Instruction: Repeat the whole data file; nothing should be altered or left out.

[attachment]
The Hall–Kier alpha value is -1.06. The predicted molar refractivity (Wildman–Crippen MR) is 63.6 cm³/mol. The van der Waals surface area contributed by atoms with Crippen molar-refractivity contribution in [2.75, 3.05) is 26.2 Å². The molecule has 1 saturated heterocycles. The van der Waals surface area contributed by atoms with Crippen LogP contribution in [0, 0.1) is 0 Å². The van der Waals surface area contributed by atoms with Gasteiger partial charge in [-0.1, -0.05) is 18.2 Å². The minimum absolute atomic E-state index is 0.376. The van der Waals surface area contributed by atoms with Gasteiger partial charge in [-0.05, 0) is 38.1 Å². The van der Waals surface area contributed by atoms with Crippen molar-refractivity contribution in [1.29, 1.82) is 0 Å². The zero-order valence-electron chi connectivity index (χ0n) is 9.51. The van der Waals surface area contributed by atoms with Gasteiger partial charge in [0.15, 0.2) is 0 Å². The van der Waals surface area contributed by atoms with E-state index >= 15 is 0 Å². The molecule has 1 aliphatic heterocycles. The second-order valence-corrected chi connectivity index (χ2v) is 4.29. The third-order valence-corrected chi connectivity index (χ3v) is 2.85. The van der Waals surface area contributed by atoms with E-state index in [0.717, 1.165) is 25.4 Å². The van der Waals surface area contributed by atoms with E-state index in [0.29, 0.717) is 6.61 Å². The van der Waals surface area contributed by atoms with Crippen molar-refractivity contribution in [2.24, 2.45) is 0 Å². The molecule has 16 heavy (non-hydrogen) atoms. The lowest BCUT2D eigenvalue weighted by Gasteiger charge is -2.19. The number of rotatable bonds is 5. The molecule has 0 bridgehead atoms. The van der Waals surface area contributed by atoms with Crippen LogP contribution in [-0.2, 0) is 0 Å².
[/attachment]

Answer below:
The Hall–Kier alpha value is -1.06. The predicted molar refractivity (Wildman–Crippen MR) is 63.6 cm³/mol. The van der Waals surface area contributed by atoms with Crippen molar-refractivity contribution in [2.75, 3.05) is 26.2 Å². The molecule has 1 saturated heterocycles. The van der Waals surface area contributed by atoms with Crippen LogP contribution in [0, 0.1) is 0 Å². The van der Waals surface area contributed by atoms with Gasteiger partial charge in [-0.1, -0.05) is 18.2 Å². The minimum absolute atomic E-state index is 0.376. The van der Waals surface area contributed by atoms with Gasteiger partial charge in [-0.05, 0) is 38.1 Å². The van der Waals surface area contributed by atoms with Crippen molar-refractivity contribution in [1.29, 1.82) is 0 Å². The zero-order valence-electron chi connectivity index (χ0n) is 9.51. The van der Waals surface area contributed by atoms with Gasteiger partial charge in [0.15, 0.2) is 0 Å². The van der Waals surface area contributed by atoms with E-state index >= 15 is 0 Å². The molecule has 1 aliphatic heterocycles. The second-order valence-corrected chi connectivity index (χ2v) is 4.29. The third-order valence-corrected chi connectivity index (χ3v) is 2.85. The van der Waals surface area contributed by atoms with E-state index in [0.717, 1.165) is 25.4 Å². The van der Waals surface area contributed by atoms with E-state index in [0.29, 0.717) is 6.61 Å². The van der Waals surface area contributed by atoms with Crippen molar-refractivity contribution in [2.24, 2.45) is 0 Å². The molecule has 16 heavy (non-hydrogen) atoms. The lowest BCUT2D eigenvalue weighted by Gasteiger charge is -2.19. The number of rotatable bonds is 5. The molecule has 0 bridgehead atoms. The van der Waals surface area contributed by atoms with Crippen LogP contribution in [-0.2, 0) is 0 Å².